Is Substance Abuse Increasing or Decreasing?
Posted on 05/20/20: Addiction Treatment
Most of us have heard of the drug abuse epidemic in this country and across the world. People are working towards providing better education on the matter in an effort to keep prevent it from increasing in the hope of decreasing it. There have been efforts in the past, but they were not always so successful. Campaigns like D.A.R.E. or even the “War on Drugs” were just a few of the major efforts to stop substance abuse around the United States of America. Were these movements successful in their efforts? In hindsight, not exactly. The “War on Drugs” led to many unforeseen consequences that rocked not only the U.S. but the world as well. The D.A.R.E. was also another anti-drug use movement that actually had a boomerang effect on the youth of America. Studies show the campaign actually had the opposite effect on kids, it essentially pushed them into trying drugs.
Since these campaigns, we’ve learned from our mistakes and adopted healthier practices and ideologies in the anti-drug movement. So this begs the question: since we’ve learned from our mistakes, is substance abuse increasing or decreasing?
So does that mean it is increasing or decreasing?
Is substance abuse increasing or decreasing? It’s not a very simple question to answer, but we can do our best to analyze the trends, facts, and statistics to determine what exactly is going on with substance abuse in this world. When it comes to drug trends, there are a lot of factors that need to be taken into consideration. Which substances are being abused, how many are abusing each individual drug, which demographics are abusing them (age, sex, race, etc.), and then overdose rates. Let’s take a look at the most significant facts from the National Institute on Drug Abuse:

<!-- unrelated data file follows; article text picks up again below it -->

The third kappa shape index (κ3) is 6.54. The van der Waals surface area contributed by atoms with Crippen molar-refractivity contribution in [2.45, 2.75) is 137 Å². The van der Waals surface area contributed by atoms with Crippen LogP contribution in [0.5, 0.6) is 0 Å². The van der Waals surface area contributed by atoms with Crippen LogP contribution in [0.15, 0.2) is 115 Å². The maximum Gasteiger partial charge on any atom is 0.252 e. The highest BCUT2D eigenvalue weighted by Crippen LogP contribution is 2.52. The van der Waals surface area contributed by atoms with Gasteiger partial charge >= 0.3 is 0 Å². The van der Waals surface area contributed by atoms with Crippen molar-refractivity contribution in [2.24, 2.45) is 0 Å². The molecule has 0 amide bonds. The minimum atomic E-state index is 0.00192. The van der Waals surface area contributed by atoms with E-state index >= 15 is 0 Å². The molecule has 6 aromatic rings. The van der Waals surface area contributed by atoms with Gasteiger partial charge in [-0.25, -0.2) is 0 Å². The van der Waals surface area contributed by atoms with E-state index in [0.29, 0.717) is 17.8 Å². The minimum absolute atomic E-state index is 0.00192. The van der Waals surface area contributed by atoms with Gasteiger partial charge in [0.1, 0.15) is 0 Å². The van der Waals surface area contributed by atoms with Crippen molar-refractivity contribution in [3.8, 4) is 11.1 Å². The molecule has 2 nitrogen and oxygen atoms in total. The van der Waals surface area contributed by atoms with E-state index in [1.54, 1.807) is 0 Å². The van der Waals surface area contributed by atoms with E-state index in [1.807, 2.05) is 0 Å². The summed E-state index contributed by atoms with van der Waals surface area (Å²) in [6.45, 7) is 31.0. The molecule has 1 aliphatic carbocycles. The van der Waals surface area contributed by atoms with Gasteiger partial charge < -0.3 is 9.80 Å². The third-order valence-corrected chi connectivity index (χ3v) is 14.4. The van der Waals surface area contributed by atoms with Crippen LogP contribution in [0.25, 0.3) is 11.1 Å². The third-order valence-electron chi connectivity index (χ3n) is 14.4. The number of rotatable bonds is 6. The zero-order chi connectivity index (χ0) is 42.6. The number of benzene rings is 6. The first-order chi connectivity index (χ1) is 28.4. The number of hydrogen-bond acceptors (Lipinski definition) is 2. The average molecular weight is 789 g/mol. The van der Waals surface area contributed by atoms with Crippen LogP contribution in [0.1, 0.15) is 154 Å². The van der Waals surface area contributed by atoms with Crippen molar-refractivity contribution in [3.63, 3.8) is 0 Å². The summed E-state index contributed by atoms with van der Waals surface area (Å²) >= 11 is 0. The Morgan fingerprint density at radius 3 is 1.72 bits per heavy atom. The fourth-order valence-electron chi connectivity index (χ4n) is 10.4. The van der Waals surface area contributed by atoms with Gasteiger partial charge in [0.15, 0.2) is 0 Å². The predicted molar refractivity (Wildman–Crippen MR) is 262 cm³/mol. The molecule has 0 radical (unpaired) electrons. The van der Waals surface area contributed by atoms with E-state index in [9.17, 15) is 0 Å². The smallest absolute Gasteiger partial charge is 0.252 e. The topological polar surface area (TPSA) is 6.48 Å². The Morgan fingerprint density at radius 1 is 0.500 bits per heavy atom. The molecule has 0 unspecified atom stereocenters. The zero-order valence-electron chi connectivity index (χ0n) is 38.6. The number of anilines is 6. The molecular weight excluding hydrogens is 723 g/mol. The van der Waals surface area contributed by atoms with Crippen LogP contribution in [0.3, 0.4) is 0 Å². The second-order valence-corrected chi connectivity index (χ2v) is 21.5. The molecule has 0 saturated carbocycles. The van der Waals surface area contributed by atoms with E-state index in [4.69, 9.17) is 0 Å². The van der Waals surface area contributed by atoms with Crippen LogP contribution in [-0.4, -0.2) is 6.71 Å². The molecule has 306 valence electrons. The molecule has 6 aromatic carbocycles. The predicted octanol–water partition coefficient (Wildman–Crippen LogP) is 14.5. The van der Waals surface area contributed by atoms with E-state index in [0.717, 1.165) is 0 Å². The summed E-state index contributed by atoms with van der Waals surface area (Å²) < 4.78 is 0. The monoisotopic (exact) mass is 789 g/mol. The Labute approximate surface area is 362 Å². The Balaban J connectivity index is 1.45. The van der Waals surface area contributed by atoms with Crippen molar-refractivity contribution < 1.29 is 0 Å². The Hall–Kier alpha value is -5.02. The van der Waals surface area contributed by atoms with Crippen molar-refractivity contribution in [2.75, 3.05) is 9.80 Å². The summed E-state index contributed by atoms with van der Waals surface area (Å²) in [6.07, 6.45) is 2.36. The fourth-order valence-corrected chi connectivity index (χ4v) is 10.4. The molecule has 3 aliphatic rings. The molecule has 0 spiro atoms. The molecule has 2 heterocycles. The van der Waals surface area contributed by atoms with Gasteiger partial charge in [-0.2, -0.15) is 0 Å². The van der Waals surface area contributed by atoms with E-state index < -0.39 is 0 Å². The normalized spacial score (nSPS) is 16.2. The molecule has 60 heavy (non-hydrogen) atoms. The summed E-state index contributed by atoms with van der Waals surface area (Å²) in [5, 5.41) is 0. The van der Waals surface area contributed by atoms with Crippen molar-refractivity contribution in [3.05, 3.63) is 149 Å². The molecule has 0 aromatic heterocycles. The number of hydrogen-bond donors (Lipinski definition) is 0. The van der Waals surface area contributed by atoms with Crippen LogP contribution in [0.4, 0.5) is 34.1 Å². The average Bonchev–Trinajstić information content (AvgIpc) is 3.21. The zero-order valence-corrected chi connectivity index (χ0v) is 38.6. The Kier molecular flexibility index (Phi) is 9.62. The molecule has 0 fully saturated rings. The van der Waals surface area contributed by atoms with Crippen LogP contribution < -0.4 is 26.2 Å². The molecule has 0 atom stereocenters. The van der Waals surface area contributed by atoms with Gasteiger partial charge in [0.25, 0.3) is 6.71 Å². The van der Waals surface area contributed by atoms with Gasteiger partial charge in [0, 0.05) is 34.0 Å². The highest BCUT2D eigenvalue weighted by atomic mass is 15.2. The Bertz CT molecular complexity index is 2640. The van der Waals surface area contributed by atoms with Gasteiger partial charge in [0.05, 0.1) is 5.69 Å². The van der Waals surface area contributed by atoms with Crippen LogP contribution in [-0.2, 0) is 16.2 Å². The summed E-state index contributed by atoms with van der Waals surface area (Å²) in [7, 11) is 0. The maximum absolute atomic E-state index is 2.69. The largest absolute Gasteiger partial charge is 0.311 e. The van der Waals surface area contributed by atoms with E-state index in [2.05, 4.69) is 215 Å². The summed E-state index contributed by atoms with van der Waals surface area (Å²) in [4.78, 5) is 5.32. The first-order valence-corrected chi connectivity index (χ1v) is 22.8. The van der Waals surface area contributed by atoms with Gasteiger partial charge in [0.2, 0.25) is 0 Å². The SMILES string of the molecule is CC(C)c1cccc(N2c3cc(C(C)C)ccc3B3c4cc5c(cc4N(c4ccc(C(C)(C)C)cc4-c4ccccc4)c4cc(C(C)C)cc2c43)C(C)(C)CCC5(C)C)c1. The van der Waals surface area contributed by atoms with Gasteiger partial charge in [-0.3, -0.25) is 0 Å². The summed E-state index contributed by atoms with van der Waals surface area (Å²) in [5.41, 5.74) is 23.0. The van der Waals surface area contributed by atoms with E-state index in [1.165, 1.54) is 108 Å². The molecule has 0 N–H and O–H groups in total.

- More than 50% of illicit drug users start off by using marijuana.
- The second most abused illicit substance is prescription medications.
- Teenagers are the most vulnerable demographics to experiment with substance abuse.
- Alcohol is the most abused substance behind marijuana.
- Alarmingly, there is only a small percentage of people who actively seek treatment for their addictions.
- According to research, marijuana abuse is on the rise. Since 2007, the percentage of marijuana abuse has increased by 1.7%. A total of 19.8 million people across the U.S. have shown signs of marijuana addiction, compared to 14.5 million in 2007. The increase in marijuana abuse could be due to the legalization of the substance in various states across the nation.
- Many people believe marijuana is harmless, but this could not be further from the truth. Marijuana can be labeled a “gateway drug” since a good portion of users wind up getting addicted to other substances. The drug can have harmful long-term consequences like the development of anxiety/depression from the lack of dopamine production in the brain (which is caused by marijuana consumption).
- Studies have shown that illicit substance abuse has increased over the last few decades. In 2002, the percentage of Americans that were actively abusing illicit substances was 8.2%. That number has now increased to over 9.3%. NIDA does say this increase could be due to the increase in marijuana use. However, statistics also show us that the numbers of most types of drug abuse are decreasing or remaining stable.